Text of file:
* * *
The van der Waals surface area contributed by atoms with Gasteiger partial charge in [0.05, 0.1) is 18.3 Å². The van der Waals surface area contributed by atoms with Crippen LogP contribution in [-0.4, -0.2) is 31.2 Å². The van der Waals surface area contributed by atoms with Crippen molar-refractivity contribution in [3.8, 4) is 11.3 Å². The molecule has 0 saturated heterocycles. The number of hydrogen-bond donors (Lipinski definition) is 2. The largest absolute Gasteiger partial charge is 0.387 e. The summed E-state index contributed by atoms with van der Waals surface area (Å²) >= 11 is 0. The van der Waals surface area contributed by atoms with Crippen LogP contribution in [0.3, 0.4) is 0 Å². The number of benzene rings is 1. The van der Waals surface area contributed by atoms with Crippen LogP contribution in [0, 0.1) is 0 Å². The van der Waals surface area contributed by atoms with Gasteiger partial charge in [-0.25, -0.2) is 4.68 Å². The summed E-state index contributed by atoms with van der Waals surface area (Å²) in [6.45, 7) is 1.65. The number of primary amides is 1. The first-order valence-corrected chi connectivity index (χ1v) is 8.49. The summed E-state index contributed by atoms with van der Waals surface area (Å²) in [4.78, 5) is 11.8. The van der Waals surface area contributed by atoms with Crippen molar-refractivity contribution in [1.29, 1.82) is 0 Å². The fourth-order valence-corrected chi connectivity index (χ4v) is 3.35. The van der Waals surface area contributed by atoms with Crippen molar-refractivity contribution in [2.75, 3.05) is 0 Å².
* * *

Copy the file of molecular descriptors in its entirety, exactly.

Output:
The van der Waals surface area contributed by atoms with Gasteiger partial charge in [0.05, 0.1) is 18.3 Å². The van der Waals surface area contributed by atoms with Crippen LogP contribution in [-0.4, -0.2) is 31.2 Å². The van der Waals surface area contributed by atoms with Crippen molar-refractivity contribution in [3.8, 4) is 11.3 Å². The molecule has 0 saturated heterocycles. The number of hydrogen-bond donors (Lipinski definition) is 2. The largest absolute Gasteiger partial charge is 0.387 e. The summed E-state index contributed by atoms with van der Waals surface area (Å²) >= 11 is 0. The van der Waals surface area contributed by atoms with Crippen LogP contribution in [0.3, 0.4) is 0 Å². The number of benzene rings is 1. The van der Waals surface area contributed by atoms with Crippen LogP contribution in [0, 0.1) is 0 Å². The van der Waals surface area contributed by atoms with Gasteiger partial charge in [-0.25, -0.2) is 4.68 Å². The summed E-state index contributed by atoms with van der Waals surface area (Å²) in [6.45, 7) is 1.65. The number of primary amides is 1. The first-order valence-corrected chi connectivity index (χ1v) is 8.49. The summed E-state index contributed by atoms with van der Waals surface area (Å²) in [4.78, 5) is 11.8. The van der Waals surface area contributed by atoms with Crippen molar-refractivity contribution in [1.29, 1.82) is 0 Å². The fourth-order valence-corrected chi connectivity index (χ4v) is 3.35. The van der Waals surface area contributed by atoms with Crippen molar-refractivity contribution in [2.75, 3.05) is 0 Å².